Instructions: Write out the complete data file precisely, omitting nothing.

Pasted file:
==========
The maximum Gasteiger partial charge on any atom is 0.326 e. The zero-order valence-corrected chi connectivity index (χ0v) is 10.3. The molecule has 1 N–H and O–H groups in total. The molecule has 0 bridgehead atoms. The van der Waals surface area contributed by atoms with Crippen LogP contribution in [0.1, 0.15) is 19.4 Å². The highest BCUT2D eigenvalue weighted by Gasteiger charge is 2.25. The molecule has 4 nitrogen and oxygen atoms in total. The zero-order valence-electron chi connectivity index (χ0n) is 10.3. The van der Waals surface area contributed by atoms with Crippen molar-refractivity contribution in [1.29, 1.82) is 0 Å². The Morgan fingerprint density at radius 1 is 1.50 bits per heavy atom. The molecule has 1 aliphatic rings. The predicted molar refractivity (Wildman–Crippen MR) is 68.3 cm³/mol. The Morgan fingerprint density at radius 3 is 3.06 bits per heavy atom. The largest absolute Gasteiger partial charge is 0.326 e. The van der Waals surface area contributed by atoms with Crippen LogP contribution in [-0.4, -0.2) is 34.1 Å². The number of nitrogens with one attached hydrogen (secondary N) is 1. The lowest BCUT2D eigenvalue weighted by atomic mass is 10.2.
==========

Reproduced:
The maximum Gasteiger partial charge on any atom is 0.326 e. The zero-order valence-corrected chi connectivity index (χ0v) is 10.3. The molecule has 1 N–H and O–H groups in total. The molecule has 0 bridgehead atoms. The van der Waals surface area contributed by atoms with Crippen LogP contribution in [0.1, 0.15) is 19.4 Å². The highest BCUT2D eigenvalue weighted by Gasteiger charge is 2.25. The molecule has 4 nitrogen and oxygen atoms in total. The zero-order valence-electron chi connectivity index (χ0n) is 10.3. The van der Waals surface area contributed by atoms with Crippen molar-refractivity contribution in [1.29, 1.82) is 0 Å². The Morgan fingerprint density at radius 1 is 1.50 bits per heavy atom. The molecule has 1 aliphatic rings. The predicted molar refractivity (Wildman–Crippen MR) is 68.3 cm³/mol. The Morgan fingerprint density at radius 3 is 3.06 bits per heavy atom. The largest absolute Gasteiger partial charge is 0.326 e. The van der Waals surface area contributed by atoms with Crippen LogP contribution in [-0.4, -0.2) is 34.1 Å². The number of nitrogens with one attached hydrogen (secondary N) is 1. The lowest BCUT2D eigenvalue weighted by atomic mass is 10.2.